Nell Shaw Cohen: The Course of Empire
The English-born American artist Thomas Cole (1801–1848) was the first significant American landscape painter and was the founder of the Hudson River School in New York in the mid-19th century.
Although his highly romantic pictures of the unspoiled Hudson River valley were the mainstay of his career, he also produced allegorical works, the most famous of which is The Course of Empire, which shows the same landscape, pinned to a repeating mountain. Over the centuries, the land changes from one of natural beauty (The Savage State), through The Arcadian or Pastoral State, The Consummation of Empire, Destruction, and Desolation. It is thought that Cole had a larger point he was trying to make: in setting aside nature or overriding it, we set the path of our own destruction.
In his advertisements for the series, Cole quoted Lord Bryon’s poem Childe Harold’s Pilgrimage: ‘First freedom and then Glory – when that fails, | Wealth, vice, corruption …’ from Canto IV. In his depiction of the mountain as the point of continuity between the paintings, Cole changes the world around it completely. Over the course of the five pictures, Cole takes us from dawn to dusk and across the seasons.
In The Savage State, set on a Spring dawn, Cole gives us natives hunting, both on land and water. Deer are plentiful and the camp on the right side of the painting awaits the return of the successful hunters. At the centre right is the mountain, marked at its top with a boulder.
In The Acadian State, set in the morning of the spring or summer. Rather than chasing wild deer, civilization now cultivates sheep. A temple-like building smokes, and instead of hunting the visible figures are dancing or playing. The woman in white holds a distaff to process the sheep’s wool, and on the beach, a Greek-style oared boat has been drawn onto the sand and is a warning of the coming empire. An old man on the left, sketching with a stick, seems to be working on a geometry problem. The implications are that knowledge and religion have brought a civilizing effect to the landscape. The arts: math, drawing, dance, etc., are important. Behind the marker mountain, an even larger mountain is shown, reminding us, perhaps, that we are only looking at a microcosm of the world in this valley and waterway.
In The Consummation of Empire, shown at mid-day in early Autumn, we have arrived at the zenith of culture. In the foreground, a red-robed king (or general) crosses the bridge in triumph. Statues and temples proliferate, all with gold detailing, and the water is no longer a hunting ground but a pleasure ground, with luxurious boats with colour sails everywhere. Even the mountain has been tamed, with roads and villas lining its slopes. Nature is almost invisible under its ‘civilizing’ covering. The observer is now on the same side of the water as the mountain.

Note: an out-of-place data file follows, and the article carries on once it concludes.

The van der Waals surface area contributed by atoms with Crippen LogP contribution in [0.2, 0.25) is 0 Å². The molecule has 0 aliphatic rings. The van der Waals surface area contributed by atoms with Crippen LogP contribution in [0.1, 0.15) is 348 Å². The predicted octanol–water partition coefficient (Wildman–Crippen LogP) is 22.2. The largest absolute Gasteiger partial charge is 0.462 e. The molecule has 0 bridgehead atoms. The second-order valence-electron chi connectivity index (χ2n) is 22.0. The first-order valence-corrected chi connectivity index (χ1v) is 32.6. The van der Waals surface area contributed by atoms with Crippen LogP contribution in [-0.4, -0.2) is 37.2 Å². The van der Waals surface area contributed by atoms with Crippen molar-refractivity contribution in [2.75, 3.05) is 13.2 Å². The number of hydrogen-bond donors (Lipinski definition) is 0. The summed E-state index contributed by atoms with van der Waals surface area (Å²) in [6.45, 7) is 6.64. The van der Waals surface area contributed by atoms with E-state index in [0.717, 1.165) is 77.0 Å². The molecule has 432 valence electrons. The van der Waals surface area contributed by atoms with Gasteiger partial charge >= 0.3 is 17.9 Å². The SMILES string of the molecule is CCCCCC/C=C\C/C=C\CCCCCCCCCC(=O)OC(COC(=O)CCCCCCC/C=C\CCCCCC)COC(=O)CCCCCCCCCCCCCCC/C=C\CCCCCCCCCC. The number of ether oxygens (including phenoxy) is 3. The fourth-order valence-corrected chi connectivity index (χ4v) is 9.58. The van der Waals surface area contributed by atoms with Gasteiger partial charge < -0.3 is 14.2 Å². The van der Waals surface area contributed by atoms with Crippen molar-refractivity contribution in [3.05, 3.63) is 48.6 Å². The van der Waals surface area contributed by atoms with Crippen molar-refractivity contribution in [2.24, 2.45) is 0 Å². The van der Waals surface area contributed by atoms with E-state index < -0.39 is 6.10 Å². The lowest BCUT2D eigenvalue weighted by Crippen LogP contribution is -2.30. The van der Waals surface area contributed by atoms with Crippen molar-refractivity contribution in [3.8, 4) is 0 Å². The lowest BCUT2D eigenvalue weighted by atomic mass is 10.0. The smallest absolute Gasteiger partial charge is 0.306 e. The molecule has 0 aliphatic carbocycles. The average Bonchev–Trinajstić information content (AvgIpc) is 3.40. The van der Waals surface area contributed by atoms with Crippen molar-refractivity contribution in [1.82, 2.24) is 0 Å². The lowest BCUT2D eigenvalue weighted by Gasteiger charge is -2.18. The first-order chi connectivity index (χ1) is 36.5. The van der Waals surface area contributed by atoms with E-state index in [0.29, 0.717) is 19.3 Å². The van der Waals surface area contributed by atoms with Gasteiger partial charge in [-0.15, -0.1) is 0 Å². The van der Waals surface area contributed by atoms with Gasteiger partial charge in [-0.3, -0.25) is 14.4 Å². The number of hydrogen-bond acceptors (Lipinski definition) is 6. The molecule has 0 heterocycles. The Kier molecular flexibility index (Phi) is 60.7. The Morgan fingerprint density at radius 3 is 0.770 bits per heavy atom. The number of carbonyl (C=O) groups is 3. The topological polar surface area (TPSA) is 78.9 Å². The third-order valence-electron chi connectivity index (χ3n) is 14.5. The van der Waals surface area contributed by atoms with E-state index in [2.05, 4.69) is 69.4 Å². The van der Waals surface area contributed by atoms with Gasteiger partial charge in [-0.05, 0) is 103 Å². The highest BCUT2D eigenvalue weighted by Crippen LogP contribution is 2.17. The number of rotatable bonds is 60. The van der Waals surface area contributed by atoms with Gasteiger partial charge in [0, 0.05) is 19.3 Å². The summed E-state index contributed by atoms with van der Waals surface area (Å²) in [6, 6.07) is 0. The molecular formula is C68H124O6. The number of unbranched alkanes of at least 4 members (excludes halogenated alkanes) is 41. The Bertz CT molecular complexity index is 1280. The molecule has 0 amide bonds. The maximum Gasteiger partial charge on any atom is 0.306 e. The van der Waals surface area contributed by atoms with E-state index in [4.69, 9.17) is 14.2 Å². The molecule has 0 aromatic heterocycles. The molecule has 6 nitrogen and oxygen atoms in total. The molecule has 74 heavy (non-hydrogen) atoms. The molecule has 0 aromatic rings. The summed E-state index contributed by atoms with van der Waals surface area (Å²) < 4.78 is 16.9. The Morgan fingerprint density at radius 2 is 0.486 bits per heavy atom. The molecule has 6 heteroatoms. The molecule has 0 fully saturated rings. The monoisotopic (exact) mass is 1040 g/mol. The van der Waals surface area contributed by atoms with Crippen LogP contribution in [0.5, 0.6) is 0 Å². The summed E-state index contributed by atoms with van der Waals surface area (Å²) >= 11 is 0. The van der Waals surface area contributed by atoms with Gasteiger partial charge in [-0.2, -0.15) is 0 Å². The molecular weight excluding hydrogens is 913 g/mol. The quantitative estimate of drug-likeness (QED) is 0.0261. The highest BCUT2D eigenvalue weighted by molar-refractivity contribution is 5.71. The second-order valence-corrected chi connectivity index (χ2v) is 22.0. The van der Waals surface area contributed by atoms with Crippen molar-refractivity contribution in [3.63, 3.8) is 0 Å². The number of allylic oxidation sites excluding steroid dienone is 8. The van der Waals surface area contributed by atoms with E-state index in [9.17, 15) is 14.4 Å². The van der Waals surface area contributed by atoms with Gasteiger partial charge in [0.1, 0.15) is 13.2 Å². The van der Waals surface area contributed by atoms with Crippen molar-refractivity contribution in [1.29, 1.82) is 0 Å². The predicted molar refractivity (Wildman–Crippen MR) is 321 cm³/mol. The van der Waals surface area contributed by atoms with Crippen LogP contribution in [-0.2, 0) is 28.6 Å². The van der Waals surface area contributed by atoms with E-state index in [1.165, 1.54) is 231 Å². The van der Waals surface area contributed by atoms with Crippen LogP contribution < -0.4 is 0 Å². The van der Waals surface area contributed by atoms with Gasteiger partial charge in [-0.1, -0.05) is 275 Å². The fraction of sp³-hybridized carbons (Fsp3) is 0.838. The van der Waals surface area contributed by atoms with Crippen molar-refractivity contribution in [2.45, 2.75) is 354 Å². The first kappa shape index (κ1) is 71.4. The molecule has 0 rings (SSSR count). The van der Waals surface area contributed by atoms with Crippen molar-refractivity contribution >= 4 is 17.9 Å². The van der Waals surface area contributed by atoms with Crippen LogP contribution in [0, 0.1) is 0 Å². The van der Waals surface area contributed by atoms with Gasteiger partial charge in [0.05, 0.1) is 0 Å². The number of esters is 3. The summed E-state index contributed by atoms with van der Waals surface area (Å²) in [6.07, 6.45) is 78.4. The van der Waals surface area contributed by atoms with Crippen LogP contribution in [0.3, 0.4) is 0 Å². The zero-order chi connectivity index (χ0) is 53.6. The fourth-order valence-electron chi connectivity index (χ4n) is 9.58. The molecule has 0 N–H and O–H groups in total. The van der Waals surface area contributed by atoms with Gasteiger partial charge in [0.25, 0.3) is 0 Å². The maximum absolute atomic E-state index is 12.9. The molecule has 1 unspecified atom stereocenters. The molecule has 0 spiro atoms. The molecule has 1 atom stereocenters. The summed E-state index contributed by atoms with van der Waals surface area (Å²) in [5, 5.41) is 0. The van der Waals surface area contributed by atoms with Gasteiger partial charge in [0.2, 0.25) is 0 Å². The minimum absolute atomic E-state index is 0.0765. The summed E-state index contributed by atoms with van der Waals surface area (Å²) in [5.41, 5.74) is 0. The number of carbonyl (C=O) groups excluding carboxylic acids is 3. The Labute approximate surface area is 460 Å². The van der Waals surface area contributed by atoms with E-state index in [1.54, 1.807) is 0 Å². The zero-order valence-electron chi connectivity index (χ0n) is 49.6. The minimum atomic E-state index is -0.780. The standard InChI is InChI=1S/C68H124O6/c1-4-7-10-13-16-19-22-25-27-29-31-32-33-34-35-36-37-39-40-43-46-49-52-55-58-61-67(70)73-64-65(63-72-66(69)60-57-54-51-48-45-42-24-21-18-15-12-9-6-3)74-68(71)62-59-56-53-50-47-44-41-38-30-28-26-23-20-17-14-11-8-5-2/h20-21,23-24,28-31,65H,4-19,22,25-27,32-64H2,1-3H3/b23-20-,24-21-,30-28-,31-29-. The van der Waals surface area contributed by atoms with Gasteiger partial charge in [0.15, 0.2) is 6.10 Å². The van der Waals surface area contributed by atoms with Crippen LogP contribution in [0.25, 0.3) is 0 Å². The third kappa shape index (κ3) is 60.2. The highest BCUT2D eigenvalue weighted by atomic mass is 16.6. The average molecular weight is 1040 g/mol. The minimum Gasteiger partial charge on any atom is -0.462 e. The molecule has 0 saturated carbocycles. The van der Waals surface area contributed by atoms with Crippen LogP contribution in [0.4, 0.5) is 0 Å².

And then, it all fails. Destruction shows the city under siege, fire in the upper right, and destruction of the beautiful stonework at the bottom right. We are at the same point of view as in the previous picture, later in the day. Green banners on the temple side contest red banners on the palace site. A woman in white jumps to her death as a soldier vainly catches at her cloak; another weeps over her dead child. The lower left is filled with dragon-headed boats filled with soldiers. Above it all, the mountain stands.
And now, at twilight, the landscape is empty of all humans. Nature is returning, claiming the structures that once blocked it out, crawling in ivy up the now-denuded pillar. Only birds populate the landscape now – nesting on top of the pillar, flying in the sky, floating around the little island, and a dark water bird in the lower right centre – hunting for its dinner. Humanity has destroyed itself. Nature, in the mountain and the wildlife, has outlasted mere mortals.
In her string quartet built around these paintings, American composer Nell Shaw Cohen (b. 1988) was strongly affected by Cole’s vision. She saw the paintings at the New York Historical Society in 2008 and started writing almost immediately. Cohen always intended the music to be performed with the pictures and, in that juxtaposition, the composer hopes that ‘someone comes away from listening to my string quartet with a deeper sense of engagement with the paintings, and feels that they were able to enter the world of the paintings in a different way than they had before—similar to the way that a score reinforces the emotional and aesthetic experience of a film—then I would feel that my music was a success!’ Hidden in four of the five movements is a ‘mountain’ motif that is not used in the third (where nature has been supplanted by buildings).
Each of the five movements is based on a different music style: I. Medieval motet; II. Renaissance dance music; III. Baroque orchestral music; IV. ‘Bartók meets Led Zeppelin’; V. Ahistorical and abstract.
She ends the work with a final version of the mountain theme…and on an unresolved note, ‘hinting at a future era of uninhabited nature’.
The images by Cole are monumental: The paintings are at least 99 x 160 cm (39 x 63 in) and the highpoint of the series The Consummation of Empire is 129 x 193 cm (51 x 76 in). They were intended to surround the fireplace of Cole’s patron, Luman Reed, at his house on Greenwich Street in lower Manhattan. His collection became the basis of the public art collection that was eventually donated to the New York Historical Society in 1858.
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